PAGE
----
MARILYN HAGERTY: Class helps people find balance, gain strength and step carefully
In the course of my lifetime, I have been to piano lessons, confirmation classes, driver education sessions.
I have been to writing seminars. I have taken training on computers.
But never — until this past week — had I been to classes for falling. Yep, falling.
I still wasn’t sure why the Grand Forks County Extension Agent Donna Bernhardt and Bill Vasicek, the community safety coordinator for Altru Health System, were leading such a class.
After all, I don’t need lessons for falling and getting up.
Then I went for a second visit to the class that is meeting Wednesday mornings at Holy Family Church. And after a little while, I began to see what was up.
It’s a matter of balance. And the instructors in the class, including Meridee Danks who is an assistant professor of physical therapy at UND, knows all about balance.
I was thinking people needed to worry this time of year — with the snow melting and the ice on walkways. I found out that falling is a problem all year round.
Vasicek told us injuries from falls are the No. 1 cases coming into the emergency room at Altru.
There are hip fractures, broken arms and legs, he said. “It’s all ages — especially in the winter with people coming in every day from falling on the ice. Or children injured on playgrounds.”
Strength and balance
Little by little, I began paying attention.
They talked of uneven sections of sidewalks. They talked of throw rugs that people trip over in the living room. They told us that one in three people over 65 are injured each year in falls.
I was beginning to see why it wouldn’t hurt to learn about balance. Danks told of exercises to build up muscles even in people over 60, or 70 or 80.
“It’s important for balance,” she said. “Walking is great for endurance, but it doesn’t strengthen our muscles. We need to do both in order to feel better and keep our minds alert.”
When you exercise, it takes four to six or seven weeks to feel a difference, Danks said. But there are benefits if it becomes part of a routine.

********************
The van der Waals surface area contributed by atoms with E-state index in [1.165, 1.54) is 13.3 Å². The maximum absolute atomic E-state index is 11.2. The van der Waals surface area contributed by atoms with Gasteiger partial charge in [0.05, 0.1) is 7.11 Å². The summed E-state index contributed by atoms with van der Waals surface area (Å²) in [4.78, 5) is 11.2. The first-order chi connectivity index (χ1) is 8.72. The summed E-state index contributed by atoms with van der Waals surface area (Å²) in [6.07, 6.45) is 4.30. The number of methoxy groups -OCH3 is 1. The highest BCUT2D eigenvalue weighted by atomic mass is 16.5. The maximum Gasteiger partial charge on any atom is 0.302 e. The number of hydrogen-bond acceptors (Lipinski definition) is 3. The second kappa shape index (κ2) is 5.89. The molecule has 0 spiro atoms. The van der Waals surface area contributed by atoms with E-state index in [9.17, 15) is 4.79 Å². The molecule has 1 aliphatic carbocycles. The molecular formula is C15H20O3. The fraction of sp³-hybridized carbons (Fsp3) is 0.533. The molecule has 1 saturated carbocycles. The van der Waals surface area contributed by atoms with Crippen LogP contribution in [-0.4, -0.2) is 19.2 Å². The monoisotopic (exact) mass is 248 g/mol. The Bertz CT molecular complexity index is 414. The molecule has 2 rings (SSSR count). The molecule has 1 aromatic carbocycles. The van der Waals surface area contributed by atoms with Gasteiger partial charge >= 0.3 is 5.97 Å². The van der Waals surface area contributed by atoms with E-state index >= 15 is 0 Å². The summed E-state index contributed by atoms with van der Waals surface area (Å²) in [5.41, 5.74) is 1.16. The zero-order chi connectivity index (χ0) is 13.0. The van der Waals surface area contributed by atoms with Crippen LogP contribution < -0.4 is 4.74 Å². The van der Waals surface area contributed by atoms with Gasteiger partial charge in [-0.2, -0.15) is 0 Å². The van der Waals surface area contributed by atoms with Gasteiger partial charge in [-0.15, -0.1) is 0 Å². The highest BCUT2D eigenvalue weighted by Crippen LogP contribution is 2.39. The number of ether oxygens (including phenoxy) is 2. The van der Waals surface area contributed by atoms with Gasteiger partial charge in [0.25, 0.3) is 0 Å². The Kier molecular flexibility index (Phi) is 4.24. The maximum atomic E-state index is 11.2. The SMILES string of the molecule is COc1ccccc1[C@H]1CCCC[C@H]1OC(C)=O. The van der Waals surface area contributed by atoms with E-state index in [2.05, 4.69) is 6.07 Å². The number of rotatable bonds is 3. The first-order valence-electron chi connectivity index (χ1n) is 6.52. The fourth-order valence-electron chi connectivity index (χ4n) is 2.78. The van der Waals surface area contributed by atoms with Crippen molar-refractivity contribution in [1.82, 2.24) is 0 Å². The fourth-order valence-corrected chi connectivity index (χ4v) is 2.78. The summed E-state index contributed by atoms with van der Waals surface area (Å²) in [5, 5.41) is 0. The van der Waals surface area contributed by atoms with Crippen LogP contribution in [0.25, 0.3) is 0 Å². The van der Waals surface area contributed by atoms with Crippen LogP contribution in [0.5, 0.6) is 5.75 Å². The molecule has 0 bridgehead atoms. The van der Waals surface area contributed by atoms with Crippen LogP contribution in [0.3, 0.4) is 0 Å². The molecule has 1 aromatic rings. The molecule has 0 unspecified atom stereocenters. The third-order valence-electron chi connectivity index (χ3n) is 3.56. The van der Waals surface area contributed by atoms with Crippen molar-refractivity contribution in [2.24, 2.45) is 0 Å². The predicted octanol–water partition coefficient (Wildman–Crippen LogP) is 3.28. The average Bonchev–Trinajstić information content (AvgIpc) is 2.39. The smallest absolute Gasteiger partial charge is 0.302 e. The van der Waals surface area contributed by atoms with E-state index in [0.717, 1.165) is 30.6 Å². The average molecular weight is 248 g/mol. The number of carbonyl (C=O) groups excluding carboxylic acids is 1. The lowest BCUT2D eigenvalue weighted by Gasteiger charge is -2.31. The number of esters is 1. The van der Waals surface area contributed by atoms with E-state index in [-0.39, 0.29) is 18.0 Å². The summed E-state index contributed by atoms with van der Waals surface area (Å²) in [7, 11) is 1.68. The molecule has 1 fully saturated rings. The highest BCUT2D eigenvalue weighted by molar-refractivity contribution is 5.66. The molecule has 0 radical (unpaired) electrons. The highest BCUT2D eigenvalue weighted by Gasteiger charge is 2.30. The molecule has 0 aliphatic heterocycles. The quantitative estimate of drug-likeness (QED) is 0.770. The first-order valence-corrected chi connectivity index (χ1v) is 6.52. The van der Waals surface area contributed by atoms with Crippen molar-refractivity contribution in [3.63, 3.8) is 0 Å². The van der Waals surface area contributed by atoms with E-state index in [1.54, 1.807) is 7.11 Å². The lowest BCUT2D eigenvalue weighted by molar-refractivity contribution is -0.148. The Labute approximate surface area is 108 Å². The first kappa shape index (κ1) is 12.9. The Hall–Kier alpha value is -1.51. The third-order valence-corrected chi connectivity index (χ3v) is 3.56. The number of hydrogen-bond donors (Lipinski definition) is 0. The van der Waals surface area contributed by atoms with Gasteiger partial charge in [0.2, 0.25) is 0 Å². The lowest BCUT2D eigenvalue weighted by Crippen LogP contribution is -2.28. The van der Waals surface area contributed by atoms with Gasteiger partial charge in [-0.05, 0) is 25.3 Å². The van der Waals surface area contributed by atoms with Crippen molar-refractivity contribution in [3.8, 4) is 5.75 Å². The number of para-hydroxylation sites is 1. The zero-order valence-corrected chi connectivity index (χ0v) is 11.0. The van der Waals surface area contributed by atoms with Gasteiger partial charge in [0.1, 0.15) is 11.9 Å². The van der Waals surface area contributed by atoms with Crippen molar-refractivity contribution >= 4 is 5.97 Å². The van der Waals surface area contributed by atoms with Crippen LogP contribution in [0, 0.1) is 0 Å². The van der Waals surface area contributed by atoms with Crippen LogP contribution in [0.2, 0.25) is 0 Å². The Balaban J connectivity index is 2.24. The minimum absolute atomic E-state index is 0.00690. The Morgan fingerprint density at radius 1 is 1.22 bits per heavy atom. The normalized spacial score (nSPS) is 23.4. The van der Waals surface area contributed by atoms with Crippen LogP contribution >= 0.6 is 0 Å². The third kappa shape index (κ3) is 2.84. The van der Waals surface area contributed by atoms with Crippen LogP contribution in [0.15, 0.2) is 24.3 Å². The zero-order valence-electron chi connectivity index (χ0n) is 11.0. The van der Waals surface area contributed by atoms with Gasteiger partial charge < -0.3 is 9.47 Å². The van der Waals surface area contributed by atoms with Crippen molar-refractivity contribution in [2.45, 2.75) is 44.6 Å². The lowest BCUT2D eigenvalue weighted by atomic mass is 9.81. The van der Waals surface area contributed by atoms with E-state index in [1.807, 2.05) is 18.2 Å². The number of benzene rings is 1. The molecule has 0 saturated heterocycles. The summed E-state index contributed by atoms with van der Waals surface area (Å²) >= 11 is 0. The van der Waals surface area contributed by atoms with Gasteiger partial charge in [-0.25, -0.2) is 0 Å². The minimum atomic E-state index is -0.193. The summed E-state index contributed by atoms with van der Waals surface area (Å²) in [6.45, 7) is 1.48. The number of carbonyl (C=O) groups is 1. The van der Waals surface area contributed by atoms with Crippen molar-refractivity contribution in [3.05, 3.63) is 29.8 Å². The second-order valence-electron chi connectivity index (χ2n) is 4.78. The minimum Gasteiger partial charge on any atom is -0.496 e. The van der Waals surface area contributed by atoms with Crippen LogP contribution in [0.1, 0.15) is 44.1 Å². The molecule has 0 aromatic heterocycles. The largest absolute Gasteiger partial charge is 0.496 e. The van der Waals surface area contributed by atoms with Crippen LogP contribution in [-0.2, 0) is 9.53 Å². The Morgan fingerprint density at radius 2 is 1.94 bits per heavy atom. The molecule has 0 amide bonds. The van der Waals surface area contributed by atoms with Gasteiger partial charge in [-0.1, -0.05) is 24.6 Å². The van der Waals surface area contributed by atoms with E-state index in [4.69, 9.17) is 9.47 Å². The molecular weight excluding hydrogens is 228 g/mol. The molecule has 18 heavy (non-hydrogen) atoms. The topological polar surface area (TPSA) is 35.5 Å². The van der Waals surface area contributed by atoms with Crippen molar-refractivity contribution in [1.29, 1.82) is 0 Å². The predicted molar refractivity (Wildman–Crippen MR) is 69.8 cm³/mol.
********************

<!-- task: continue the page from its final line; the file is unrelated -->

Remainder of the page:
The class includes discussion on vision, medications, shoe safety. And Danks said people can increase muscle strength at any age.
“There are little things that help,” Vasicek said. “There is a solution for people who have a hard time getting turned around and out of a car seat.
“For that,” he said, “you can just lay a plastic bag on the seat and slide right in or out on your left leg.”
Beyond that, there are bars that are handy and can be installed in cars.
In these sessions on balance and falling, you are reminded a covered patch of ice or pothole filled with snow can create a fall. You should go heel first and then toe down as you walk. Take slower, smaller steps when walking over ice or snow. Use rock salt or sand to create traction on icy walks.
There are walking sticks and grips for shoes that can help prevent falls.
Above all, there are exercises you can do to help preserve or create a better sense of balance. I think I came close to flunking most of them. I am not too proud of my report card.
But I learned how to do some exercises for my feet and ankles. I watched others get from a sitting to standing position without grasping on to something. I watched when they demonstrated how to stand on one foot. I cannot do that. I will get better, I tell myself. I can do these exercises during the commercials when I watch the evening news.
It may have been Confucius. I am not sure. But somebody has said, “Our greatest glory is not never falling, but in rising when we do.”